Commentary: Human and economic costs of China’s zero-COVID strategy are mounting
China's lockdowns hit small businesses hard, and are one of the factors behind the World Bank cutting its forecast for global GDP growth, says the Financial Times' James Kynge.
HONG KONG: Zhang Weiya bears the emotional scars of China’s “zero-COVID strategy”. The mother of a four-year-old son emerged recently from more than 50 days locked in her apartment in Shanghai with her husband, mother-in-law and a yapping family dog.
She was ecstatic to breathe fresh air at the end of last month as China’s biggest city lifted an enforced confinement that affected, at one time or another, most of its 25 million residents. But on Thursday, she heard the news that authorities will again lock down a district of 2.7 million people to conduct mass coronavirus testing.
“My arms are literally trembling,” she said. “It is not our district that is being locked down but it isn’t far away. I really don’t know if my mental health would be able to withstand another isolation. I even found myself getting pissed off with our beloved son because he wouldn’t keep quiet for even a minute.”
Her experience reveals one aspect of the human cost of China’s “techno-authoritarian” approach to combating the pandemic. But the privations are not limited to those in incarceration.
A new phase in the “zero-COVID” policy blends mass mobilisation tactics borrowed from China’s revolutionary past with 21st-century technology used to monitor and corral people in intimate detail of their daily lives.
LIVING IN A DIGITAL DYSTOPIA
Every resident in most of China’s largest cities is required to carry a medical report on their mobile phone that shows when they were last tested for COVID-19. If more than three days have elapsed, they can be refused access to public spaces and to shops to buy daily necessities.
Hundreds of thousands of COVID-19 testing booths are being built in many cities across the country to ensure that no resident lives more than a 15-minute walk away from an available test. Beijing’s intention is to get ahead of the virus by picking up people who have tested positive before they have had a chance to spread it to others.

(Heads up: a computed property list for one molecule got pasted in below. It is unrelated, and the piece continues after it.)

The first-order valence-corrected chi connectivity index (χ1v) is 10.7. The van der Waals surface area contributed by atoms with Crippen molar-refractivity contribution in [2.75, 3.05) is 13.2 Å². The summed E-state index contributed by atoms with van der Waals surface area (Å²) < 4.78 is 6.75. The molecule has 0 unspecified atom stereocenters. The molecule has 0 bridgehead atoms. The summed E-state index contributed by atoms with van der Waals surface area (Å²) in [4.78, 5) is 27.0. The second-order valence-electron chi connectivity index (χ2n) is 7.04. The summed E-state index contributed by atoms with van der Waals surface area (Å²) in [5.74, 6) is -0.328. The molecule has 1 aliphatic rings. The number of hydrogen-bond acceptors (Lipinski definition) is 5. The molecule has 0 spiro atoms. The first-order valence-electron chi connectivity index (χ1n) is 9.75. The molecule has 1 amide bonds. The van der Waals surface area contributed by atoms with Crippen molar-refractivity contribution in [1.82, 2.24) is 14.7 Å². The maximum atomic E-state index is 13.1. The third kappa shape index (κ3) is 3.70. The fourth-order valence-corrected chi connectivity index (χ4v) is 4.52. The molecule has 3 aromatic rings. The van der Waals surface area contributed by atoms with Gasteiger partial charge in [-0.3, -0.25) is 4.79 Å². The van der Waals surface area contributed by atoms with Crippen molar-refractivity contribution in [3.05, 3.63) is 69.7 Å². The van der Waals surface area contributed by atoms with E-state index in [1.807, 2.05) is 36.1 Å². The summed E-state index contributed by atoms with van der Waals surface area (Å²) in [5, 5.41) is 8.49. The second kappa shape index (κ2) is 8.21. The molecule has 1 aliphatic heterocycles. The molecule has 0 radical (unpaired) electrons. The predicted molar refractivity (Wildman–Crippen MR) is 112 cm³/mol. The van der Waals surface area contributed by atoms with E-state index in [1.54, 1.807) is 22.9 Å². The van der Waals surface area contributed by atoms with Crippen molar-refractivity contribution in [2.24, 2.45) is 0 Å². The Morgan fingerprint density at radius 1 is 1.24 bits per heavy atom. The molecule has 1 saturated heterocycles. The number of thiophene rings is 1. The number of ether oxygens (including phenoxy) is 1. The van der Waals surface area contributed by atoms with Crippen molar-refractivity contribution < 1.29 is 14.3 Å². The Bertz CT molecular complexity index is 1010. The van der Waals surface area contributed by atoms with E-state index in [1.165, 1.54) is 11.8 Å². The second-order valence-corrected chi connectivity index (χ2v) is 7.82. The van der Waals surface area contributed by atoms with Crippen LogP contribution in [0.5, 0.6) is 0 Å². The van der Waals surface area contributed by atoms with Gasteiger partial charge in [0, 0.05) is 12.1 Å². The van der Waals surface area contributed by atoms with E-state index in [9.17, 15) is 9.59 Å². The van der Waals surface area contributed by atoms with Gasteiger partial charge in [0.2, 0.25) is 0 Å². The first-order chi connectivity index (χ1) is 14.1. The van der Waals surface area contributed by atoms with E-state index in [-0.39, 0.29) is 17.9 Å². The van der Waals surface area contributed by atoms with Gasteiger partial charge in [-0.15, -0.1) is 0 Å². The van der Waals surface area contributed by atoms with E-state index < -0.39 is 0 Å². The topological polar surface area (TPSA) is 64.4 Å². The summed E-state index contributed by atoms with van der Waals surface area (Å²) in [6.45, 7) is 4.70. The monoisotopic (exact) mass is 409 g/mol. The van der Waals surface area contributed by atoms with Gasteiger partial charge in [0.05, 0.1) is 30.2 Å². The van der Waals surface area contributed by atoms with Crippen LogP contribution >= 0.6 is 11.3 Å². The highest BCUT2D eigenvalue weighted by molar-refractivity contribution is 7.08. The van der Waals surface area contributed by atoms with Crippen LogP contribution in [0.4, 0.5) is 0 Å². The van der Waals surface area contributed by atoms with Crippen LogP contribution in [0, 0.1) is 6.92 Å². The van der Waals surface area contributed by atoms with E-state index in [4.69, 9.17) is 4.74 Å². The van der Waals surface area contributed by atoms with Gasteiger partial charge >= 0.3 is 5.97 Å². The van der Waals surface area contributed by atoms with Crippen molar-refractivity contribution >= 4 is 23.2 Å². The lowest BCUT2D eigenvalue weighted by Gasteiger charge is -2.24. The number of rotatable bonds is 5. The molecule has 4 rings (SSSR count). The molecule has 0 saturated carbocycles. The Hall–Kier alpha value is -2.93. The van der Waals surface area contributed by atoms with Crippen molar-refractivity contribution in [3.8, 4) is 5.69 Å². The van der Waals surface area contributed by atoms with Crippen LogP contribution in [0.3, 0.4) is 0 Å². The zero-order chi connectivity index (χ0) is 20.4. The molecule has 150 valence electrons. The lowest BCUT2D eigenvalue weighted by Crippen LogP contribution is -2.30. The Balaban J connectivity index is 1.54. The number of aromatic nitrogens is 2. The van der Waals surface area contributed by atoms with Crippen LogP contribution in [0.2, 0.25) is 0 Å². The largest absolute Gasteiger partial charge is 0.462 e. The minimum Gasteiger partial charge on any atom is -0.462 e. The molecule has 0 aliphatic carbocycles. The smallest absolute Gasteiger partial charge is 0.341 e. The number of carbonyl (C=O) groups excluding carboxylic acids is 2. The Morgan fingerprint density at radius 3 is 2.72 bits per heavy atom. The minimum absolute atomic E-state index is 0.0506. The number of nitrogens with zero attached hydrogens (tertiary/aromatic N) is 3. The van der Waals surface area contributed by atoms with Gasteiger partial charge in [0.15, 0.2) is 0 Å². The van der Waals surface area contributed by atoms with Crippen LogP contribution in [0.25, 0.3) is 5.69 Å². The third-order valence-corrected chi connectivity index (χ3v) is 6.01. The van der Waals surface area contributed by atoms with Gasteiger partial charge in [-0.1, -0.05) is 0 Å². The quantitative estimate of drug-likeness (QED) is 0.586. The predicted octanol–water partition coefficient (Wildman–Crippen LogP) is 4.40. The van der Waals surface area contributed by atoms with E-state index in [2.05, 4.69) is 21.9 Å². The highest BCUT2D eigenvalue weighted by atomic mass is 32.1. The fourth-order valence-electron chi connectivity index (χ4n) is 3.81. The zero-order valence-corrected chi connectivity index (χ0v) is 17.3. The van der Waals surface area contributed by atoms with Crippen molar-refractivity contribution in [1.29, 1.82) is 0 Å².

This, in turn, is aimed at freeing the government from the need to impose protracted, city-wide lockdowns that hammer the economy and stoke huge public resentment. Thus, the lockdown announced on Thursday in the Shanghai district of Minhang was not intended to be long-lasting, authorities said.
For some Chinese, though, all this amounts to just another iteration of digital dystopia by a government sworn to contain the spread of COVID-19 at almost any cost.
“This is so much bullshit. When is it going to end?” asked a bar owner in Beijing. “[The government] is ruining us to save their face. What a bunch of posers! Why don’t they just lift the controls?”
Small, mostly private, businesses have been among the worst hit as China’s economic growth slumped this year with the spread of the Omicron variant and the lockdowns it has engendered.
An online survey of 16,500 small and medium enterprises published by Peking University, Ant Group and MYBank found that 40 per cent did not have enough spare cash to last another month.
A RIPPLE EFFECT ON THE GLOBAL ECONOMY
In a very real sense, the bar owner’s trials are also those of the world economy. Whether the new “dynamic testing” approach proves successful will have a profound influence on economic growth.
China has long been the biggest engine of global prosperity, contributing 28 per cent of GDP growth worldwide from 2013 to 2018 – more than twice the share of the US, according to a study by the IMF.
The World Bank this week named lockdowns in China, along with the war in Ukraine and supply chain disruptions, as one of the factors behind a cut in its forecast for global GDP growth this year to 2.9 per cent, down from an actual 5.7 per cent in 2021.
Several economists say that China may flirt with a rare GDP recession in the second quarter of this year, raising some hopes that it could launch a “big bazooka” stimulus package to rescue its own flagging performance and, in doing so, impart some momentum to the global economy.
But is this really likely? “Probably not,” says May Yan, managing director at UBS, an investment bank in Hong Kong. “I don’t think China can manage a big stimulus even for its own sake, let alone to save the rest of the world.”
For one thing, the big, structural drivers of Chinese growth over the past two decades are now close to being tapped out. The local governments that fuelled the world’s biggest infrastructure boom are drowning in debt, much of which they keep hidden from their superiors in the central government.
Goldman Sachs estimated last year that the total debts owed by local government financing vehicles, the thousands of poorly regulated funds run by local authorities, amounted to around $53 trillion yuan (US$7.9 trillion) – more than twice the size of the German economy.
Financing these is becoming a severe challenge. One crucial source of funding – the sale of land to property developers – is drying up because China now has enough empty apartments to house an estimated 90 million people.
China’s record in keeping COVID-19 largely under control since the initial outbreak in Wuhan has allowed it to maintain a general equilibrium. But the spread of Omicron is now imposing deep human and economic costs that show little sign of abating.